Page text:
Lastly, one thing to consider before you buy an outdoor pizza oven is whether you have the proper space for it. These ovens should be set up at a standalone table at least a couple of feet away from any other structure, and most recommend not setting them up underneath another enclosure (an upstairs deck, for instance). Make sure you follow our steps on how to use a pizza oven safely.
One pizza-making book we like is Mastering Pizza by Marc Vetri ($17.59, Amazon (opens in new tab)). It has recipes for a number of different style pies, from Neapolitan to focaccia and more, and they're all very easy to follow.
If you want to get more gear, then you can also pick up a "turning" peel. These are smaller than a traditional peel, and are usually made of a flat, circular piece of metal. Typically, they're a smaller diameter than the pizza itself, so that you can easily rotate the pizza while it's still in the oven. It takes some practice to use it properly.
Efficient and powerful gas-fired radiant burner technology produces high-intensity infrared rays for roasting or searing meats and vegetables, while also creating natural convection heat for baking pizza.
The patented dual burner system and rotating cordierite stone on the HALO Versa 16 Pizza Oven work together to provide a consistent and hands-free cook that beats any restaurant pie. Our countertop pizza oven combines authenticity with convenience without sacrificing quality. Create pizzas that impress your friends and family with our propane 16 inch rotating pizza oven.
When it comes to outdoor cooking, our pizza oven brings the most versatility and cutting-edge technology. With our patented dual burner system, you can get the best of both worlds of having an open flame for crisp toppings and an infrared burner under the stone for a true balance cook.
Turn your own backyard into an outdoor pizzeria with this compact pizza oven cart that has been custom designed for the Artisan Fire Pizza Oven. The cabinet is designed to accommodate and neatly conceal a liquid propane tank. Two shelves flank the cart, providing added workspace, while another small shelf below allows you to keep cooking tools close at hand.
"The Ooni Karu 12 is easily the best portable pizza oven on the market right now. The Karu 12 reaches very high pizza cooking temperatures in less time than it takes to heat an oven or a barbecue grill with a pizza stone and can reach 950 degrees F if you want to try your hand at cooking a pizza in about one minute! Weighing in at about 27 pounds, the Ooni Karu is highly portable, making it easy to store it away if the weather changes outside. And easily, my favorite feature is that it can use either charcoal or wood for fuel, giving you the option to have an authentic wood-fired pizza experience at home."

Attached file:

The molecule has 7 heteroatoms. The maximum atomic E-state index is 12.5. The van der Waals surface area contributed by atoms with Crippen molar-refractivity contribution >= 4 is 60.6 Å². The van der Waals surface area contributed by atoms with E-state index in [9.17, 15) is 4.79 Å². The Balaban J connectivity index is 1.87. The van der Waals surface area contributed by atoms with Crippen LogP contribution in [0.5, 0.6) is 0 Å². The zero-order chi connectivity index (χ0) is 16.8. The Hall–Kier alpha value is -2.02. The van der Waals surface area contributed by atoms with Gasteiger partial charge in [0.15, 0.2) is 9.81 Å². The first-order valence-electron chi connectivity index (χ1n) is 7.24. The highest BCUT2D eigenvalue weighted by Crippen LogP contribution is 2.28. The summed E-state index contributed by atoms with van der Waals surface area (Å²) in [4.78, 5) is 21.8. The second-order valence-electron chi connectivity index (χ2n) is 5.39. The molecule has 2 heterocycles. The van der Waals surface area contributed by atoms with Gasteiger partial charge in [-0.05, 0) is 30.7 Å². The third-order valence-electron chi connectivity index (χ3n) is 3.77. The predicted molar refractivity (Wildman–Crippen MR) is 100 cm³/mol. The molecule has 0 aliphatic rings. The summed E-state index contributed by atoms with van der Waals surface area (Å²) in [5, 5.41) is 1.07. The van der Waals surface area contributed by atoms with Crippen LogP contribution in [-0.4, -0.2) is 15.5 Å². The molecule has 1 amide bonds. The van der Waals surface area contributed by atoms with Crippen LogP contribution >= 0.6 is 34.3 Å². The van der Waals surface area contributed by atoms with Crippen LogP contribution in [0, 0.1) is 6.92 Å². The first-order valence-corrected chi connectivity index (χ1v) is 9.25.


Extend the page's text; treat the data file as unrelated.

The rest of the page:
"The Ooni is a great outdoor option that you can easily set up with either a propane gas tank. The newest oven, the Karu, has the option to burn wood as your fuel source along with the gas propane option giving the user either a wood-fired experience or natural gas version. I personally like this oven for hosting guests outdoors. During get-togethers or parties, this oven quickly becomes the hub for socialization."
"The Breville is a versatile countertop option that can easily live on the counter in your kitchen or entertaining area. For those who might not have any outdoor electricity, this is the best option in the market for an indoor oven. The setting allows you to cook a little bit more precisely by having specific temps with images indicating the pizza styles desired by the user. For example, there are settings for pan pizza, New York, wood fired and thin and crispy Chicago style."
"This can be used for both indoor and outdoor cooking. I use it to make a Neapolitan-style pizza in just a few hours. From making your own dough to adding your favorite toppings like tomato, basil and mozzarella, this the perfect tool to help cook the most delicious dishes."
For the casual pizza maker, it seems fairly obvious to purchase a smaller, cheaper and/or simpler pizza oven for your creations. For the avid pizza connoisseur however, the choice to build or buy your pizza oven may not be as easy. There are many factors which would influence your decision either way.
A bought pizza oven has several advantages. Firstly and most obviously, there is little to no effort involved. Short of plugging in a gas bottle on an outdoor gas pizza oven, adding some wood pellets or plugging in the cord on a counter top electric pizza oven, there is pretty much nothing involved. They are usually very efficient, and most of the time it is actually hard to fail at making pizza. This is because ovens produced by companies such as Ooni or Big Horn are mass-produced and have been developed to expressly make pizzas at home with little complications. 041b061a72